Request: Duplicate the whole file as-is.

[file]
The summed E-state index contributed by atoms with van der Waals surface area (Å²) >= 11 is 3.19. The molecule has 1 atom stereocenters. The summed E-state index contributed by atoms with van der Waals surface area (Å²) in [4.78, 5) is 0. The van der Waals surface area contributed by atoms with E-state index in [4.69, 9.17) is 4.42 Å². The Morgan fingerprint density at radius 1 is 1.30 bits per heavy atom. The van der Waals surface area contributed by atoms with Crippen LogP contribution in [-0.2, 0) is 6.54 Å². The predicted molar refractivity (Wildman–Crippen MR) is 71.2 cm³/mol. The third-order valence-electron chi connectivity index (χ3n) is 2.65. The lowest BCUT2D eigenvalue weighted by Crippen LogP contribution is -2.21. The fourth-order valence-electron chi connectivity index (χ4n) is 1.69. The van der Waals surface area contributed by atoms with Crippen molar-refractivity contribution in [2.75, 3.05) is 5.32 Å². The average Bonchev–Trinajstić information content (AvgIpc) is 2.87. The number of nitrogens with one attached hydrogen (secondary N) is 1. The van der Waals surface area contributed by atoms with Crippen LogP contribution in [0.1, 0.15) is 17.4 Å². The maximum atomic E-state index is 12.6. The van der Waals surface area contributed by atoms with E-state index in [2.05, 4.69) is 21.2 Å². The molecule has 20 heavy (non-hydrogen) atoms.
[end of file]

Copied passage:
The summed E-state index contributed by atoms with van der Waals surface area (Å²) >= 11 is 3.19. The molecule has 1 atom stereocenters. The summed E-state index contributed by atoms with van der Waals surface area (Å²) in [4.78, 5) is 0. The van der Waals surface area contributed by atoms with E-state index in [4.69, 9.17) is 4.42 Å². The Morgan fingerprint density at radius 1 is 1.30 bits per heavy atom. The van der Waals surface area contributed by atoms with Crippen LogP contribution in [-0.2, 0) is 6.54 Å². The predicted molar refractivity (Wildman–Crippen MR) is 71.2 cm³/mol. The third-order valence-electron chi connectivity index (χ3n) is 2.65. The lowest BCUT2D eigenvalue weighted by Crippen LogP contribution is -2.21. The fourth-order valence-electron chi connectivity index (χ4n) is 1.69. The van der Waals surface area contributed by atoms with Crippen molar-refractivity contribution in [2.75, 3.05) is 5.32 Å². The average Bonchev–Trinajstić information content (AvgIpc) is 2.87. The number of nitrogens with one attached hydrogen (secondary N) is 1. The van der Waals surface area contributed by atoms with Crippen LogP contribution in [0.1, 0.15) is 17.4 Å². The maximum atomic E-state index is 12.6. The van der Waals surface area contributed by atoms with E-state index in [2.05, 4.69) is 21.2 Å². The molecule has 20 heavy (non-hydrogen) atoms.